This is what biologists mean by gene-environment interaction and I hope that my two illustrations shine some light onto how these factors dance together.
So, back to the central question. Is homosexuality genetic? Most probably yes and not entirely. Since sex, desire and romance happen primarily in the brain here is my speculation. There is probably some sequence somewhere on our chromosomes that causes a particular protein to either express or not express while the fetus is in utero. The mother’s body, responding to this chemical presence turns on or fails to turn on some other chemical cascade that results in the brain forming in such a manner that the person, when their sexuality really kicks in, has a predisposition toward homosexuality. Because of the social stigma placed on homosexuals, the individual with this particular genetic-environmental mosaic then has some variety of responses to their emotions and at some point, hopefully, comes out and accepts themselves. That’s the best answer I’m comfortable giving and I’m sticking to it.
All of this, however, begs question number two. So onto that issue.
Passing through the sieve—Does Darwinism preclude homosexuality being genetic?
If you are not willing to concede that Darwin might have had some clue as to what he was talking about then not a great deal of this will make sense. Again, because I feel the need to own my own bias, I will say that I’m an absolutely unrepentant Darwinian. I think Darwin had one of the best ideas anyone has ever had and I know that, to use the phrase of one eminent biologist “nothing in biology makes sense except in light of evolution”. So, if we accept that there is probably some level of genetic component to homosexuality then it begs the question of how it could survive the ruthless winnowing of natural selection.
I’m going to suggest a hypothesis, and own that it is only a hypothesis but one that makes the most sense to me. Homosexuality has passed through the sieve of evolution not because it, in and of itself, is adaptive but because whatever genes that influence homosexuality are themselves adaptive when expressed in a certain kind of body. By adaptive, I mean it in a very strict sense, namely in the sense that it enhances the reproductive fitness of whomever is carrying that gene. Reproductive fitness simply means whether or not an organism leaves around more descendants than someone else.
That’s just one possibility but it is the one that makes the most sense and doesn’t get into the messy (and discredited) arena of group selection.
That said, let’s remember that being homosexual does not preclude reproduction and so there’s still potential for whatever genes ‘for’ homosexuality to pass through generations in that manner. Lastly, it is important to remember that, according to what is called ‘kin selection’ one need not reproduce oneself in order to benefit one’s genes.
If one is a sibling (or a non-identical twin) then one shares one half of your genes with your siblings. This means you share a quarter of your genes with their children. So let’s say your sister has four children, you have none. Something happens to your sister and you raise her children, you have now ensured that four times the amount of your genes will pass on to the next generation than you otherwise would have. So, even if homosexuality really were a reproductive dead-end it would still have any number of paths it could take from generation to generation.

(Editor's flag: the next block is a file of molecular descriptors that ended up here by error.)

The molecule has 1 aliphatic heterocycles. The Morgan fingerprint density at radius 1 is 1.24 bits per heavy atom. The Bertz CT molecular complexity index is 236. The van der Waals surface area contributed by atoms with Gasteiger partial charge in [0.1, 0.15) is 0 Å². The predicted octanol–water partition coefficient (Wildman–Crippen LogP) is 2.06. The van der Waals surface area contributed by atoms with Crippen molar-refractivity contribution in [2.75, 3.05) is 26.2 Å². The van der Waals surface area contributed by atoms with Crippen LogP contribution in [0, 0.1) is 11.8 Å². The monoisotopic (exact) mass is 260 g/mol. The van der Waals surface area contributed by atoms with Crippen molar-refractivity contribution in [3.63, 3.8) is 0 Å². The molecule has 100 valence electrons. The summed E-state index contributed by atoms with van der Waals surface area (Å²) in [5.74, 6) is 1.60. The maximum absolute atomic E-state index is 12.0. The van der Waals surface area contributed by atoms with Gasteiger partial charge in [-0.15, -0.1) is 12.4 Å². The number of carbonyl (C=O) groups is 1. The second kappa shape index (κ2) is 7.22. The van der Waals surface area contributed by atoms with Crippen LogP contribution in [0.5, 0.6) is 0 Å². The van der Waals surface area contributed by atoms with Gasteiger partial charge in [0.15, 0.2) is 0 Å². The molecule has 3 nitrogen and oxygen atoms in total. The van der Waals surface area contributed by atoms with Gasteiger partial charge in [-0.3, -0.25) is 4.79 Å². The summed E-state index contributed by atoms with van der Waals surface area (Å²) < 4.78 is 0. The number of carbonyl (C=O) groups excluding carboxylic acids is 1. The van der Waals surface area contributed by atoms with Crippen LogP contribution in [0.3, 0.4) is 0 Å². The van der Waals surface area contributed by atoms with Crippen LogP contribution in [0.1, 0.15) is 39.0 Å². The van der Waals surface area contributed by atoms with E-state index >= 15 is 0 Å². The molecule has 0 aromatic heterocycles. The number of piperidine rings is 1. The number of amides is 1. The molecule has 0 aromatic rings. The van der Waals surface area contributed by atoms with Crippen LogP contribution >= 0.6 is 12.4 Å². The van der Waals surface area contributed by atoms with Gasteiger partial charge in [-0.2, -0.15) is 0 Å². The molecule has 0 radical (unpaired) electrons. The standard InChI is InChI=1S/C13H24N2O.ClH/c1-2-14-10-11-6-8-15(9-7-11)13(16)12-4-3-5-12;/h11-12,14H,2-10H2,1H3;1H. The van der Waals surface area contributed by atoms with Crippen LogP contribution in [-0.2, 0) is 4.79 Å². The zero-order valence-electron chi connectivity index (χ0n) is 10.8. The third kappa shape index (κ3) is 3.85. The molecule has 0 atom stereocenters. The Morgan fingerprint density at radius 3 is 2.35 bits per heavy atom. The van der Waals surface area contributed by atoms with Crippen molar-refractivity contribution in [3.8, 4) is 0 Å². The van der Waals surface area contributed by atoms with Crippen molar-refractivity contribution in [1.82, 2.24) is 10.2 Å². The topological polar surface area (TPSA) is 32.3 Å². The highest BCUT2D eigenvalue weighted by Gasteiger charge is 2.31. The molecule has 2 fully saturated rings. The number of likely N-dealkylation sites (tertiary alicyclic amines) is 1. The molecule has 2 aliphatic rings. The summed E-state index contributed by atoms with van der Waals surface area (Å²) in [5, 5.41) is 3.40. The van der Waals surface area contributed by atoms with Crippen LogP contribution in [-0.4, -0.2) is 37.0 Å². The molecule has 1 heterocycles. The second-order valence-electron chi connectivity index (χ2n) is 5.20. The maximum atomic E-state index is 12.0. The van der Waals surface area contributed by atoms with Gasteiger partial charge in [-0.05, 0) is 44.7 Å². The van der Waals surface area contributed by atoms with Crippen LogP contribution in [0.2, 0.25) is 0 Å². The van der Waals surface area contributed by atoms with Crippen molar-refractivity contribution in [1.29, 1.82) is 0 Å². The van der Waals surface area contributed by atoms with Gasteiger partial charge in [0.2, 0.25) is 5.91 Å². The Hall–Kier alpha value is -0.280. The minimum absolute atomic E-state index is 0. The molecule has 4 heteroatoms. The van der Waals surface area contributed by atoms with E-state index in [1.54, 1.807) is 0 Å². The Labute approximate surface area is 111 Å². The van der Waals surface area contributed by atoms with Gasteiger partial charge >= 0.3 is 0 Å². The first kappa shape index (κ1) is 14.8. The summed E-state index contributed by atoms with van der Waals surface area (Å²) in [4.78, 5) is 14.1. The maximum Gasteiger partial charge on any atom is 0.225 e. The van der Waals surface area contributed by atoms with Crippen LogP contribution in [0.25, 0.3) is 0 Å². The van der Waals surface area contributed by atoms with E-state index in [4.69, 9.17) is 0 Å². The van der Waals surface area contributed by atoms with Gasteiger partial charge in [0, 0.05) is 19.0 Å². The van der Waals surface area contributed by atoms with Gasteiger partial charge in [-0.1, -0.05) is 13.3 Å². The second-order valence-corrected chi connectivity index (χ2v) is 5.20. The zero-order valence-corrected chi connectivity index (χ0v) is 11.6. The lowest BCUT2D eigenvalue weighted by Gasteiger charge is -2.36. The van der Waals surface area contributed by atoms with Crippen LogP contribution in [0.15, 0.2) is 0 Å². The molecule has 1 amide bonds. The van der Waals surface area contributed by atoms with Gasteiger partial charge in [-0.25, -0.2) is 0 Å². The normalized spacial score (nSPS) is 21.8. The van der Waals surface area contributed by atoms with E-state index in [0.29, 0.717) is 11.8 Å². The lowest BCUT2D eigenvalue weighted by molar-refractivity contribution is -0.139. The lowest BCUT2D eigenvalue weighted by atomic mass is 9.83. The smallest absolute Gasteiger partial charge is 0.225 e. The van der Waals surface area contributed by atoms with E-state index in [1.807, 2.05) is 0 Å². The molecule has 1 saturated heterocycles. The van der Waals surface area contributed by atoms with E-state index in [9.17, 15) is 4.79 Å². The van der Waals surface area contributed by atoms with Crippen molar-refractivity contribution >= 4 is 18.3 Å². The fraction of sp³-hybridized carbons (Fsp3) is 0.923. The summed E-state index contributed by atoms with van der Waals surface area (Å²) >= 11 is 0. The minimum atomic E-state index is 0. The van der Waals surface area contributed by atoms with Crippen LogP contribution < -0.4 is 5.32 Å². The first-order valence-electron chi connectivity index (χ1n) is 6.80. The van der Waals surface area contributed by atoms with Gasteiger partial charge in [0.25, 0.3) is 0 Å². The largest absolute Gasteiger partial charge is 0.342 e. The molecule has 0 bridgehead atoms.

Where the rubber meets the road—What does all this mean for gay rights?
So, having demonstrated that homosexuality really could pass through the merciless sieve of natural selection and having presented a plausible (although almost certainly too simplistic to be accurate) model of what might cause homosexuality we leave the relatively non-controversial arena of biology and enter the world of politics and culture. We have come to question #3: If homosexuality is proven not to be a choice, what does that mean for the gay rights movement?
One answer is that it might not mean anything at all. Those who are against gays and lesbians existing are going to remain so regardless of any findings of science. But for the larger society, what might it mean? As a rule, in America we have the idea that we are compelled to be tolerant (in both personal and legal matters) of those who have an inherent difference. Homosexuality is probably inherent enough that to speak of any ‘change’ is quite meaningless. However, does that mean that if a smoking genetic gun is found the NGLTF can close up shop and go home? Probably not.
What it might mean is that parents might not guilt trip their children when they come out. Schools would be compelled to not tolerate harassment of gay or lesbian students in the same way and for the same reasons that they cannot tolerate harassment of Latina or Chinese students. Businesses might become compelled to not fire homosexual employees because they are homosexual. It might even create the circumstances for full recognition of same-sex marriages. However, it would be a mistake to think that the entire architecture of heterosexism will come tumbling down should some biological Einstein come up with a gene-environment interaction that survives the scientific vetting process.
Although I understand the desire for us, as gay and lesbian people, to once and for all put to pasture the idea that we ‘choose’ our sexual orientation I would suggest that, perhaps, we are missing a point. Religion is ‘chosen’. No one is born Catholic and yet we protect Catholics from discrimination in employment, housing, etc. We are very right to do so, so it is not ‘choice’ qua choice that has created the circumstances we face. It is some other cultural baggage that we need to address.
That said, finding the smoking gun would be a triumph of biology. Understanding why some people are gay or lesbian would shed light into the whole arena of human sexuality. And, perhaps, the discussion of gene-environment interaction will finally put the tired and outdated ‘nature’ versus ‘nurture’ debate out to a well-deserved rest in the pastures of intellectual history.